Lost a Flock: Lonely Rooster?

Discussion in 'Managing Your Flock' started by mo-diggity, Nov 24, 2014.

  1. mo-diggity

    mo-diggity Out Of The Brooder

    12
    0
    24
    Apr 22, 2014
    Hi, all -

    We lost our three hens to a predator last night. We feel guilty and are completely devastated, though we know that this happens frequently when living out near a rural area. They were the first chickens we've ever owned and it is really tough to not wake up and go spend time with them this morning. [​IMG] At least we know they died happy after a long day roaming around the yard now that the foot of snow we've had has melted (for the time being), and we buried them in a deep hole in the backyard.

    While we miss our three hens dearly...our larger concern at the moment is the lone rooster, Turner, who survived. Last night we were too distraught to really think about what to do with him, but he was sulking last night and very, very quiet (unusual behavior for him, as I'm sure it is with most roosters). It's too dark out right now for me to go and see him this morning, and though I've heard him crow a few times it's less frequent than normal, for sure.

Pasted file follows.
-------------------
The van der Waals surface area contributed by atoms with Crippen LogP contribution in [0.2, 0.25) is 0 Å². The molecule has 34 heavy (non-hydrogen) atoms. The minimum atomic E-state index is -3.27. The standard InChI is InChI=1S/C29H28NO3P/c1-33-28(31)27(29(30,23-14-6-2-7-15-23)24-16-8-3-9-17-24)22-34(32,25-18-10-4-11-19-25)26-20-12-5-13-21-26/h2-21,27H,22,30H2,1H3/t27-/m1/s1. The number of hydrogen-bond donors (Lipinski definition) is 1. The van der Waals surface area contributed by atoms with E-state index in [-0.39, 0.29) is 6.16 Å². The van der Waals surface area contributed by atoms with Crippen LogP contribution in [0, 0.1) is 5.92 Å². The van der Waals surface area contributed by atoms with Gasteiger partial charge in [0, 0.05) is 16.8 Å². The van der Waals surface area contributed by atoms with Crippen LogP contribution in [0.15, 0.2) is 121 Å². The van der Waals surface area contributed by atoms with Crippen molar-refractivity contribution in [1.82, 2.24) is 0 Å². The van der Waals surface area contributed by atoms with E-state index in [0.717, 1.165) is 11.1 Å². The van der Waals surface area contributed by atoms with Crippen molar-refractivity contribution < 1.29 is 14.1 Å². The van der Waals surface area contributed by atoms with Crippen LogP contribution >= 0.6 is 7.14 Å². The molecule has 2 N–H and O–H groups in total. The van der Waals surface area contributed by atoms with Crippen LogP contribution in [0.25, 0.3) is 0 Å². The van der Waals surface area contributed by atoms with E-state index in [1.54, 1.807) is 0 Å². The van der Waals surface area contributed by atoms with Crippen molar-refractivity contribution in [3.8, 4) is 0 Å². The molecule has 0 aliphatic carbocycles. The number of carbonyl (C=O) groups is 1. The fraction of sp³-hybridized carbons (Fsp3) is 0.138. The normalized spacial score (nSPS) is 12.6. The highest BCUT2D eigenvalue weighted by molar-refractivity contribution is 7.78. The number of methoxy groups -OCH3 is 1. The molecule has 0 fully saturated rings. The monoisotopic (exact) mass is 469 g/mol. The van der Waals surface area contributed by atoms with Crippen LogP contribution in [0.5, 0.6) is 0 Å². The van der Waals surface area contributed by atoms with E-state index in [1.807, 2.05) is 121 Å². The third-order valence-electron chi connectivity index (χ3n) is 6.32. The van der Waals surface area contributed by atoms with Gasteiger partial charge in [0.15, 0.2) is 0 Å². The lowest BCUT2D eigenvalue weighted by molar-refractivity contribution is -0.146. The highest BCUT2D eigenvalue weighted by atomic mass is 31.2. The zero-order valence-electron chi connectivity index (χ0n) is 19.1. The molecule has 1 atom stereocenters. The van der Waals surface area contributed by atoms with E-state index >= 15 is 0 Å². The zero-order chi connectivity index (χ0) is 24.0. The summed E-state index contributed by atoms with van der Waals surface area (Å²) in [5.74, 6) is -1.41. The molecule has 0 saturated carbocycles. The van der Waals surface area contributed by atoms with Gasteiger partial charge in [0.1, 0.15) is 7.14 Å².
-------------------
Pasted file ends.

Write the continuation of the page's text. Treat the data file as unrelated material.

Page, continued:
We know we will get new chickens eventually, but it likely won't be until springtime (March or April). My fear is what to do with Turner: do we keep him as a lone rooster until we are able to get more chicks, or will he forget about this flock once he is rehomed to a new flock ASAP with lots of lovely ladies? I know he feels that his purpose is to protect his flock, and part of me feels that without a flock he won't be happy...but it is wholly possible I am giving him too much credit, emotionally speaking. I just want to do the best thing for him at this point, since we let down our three hens already.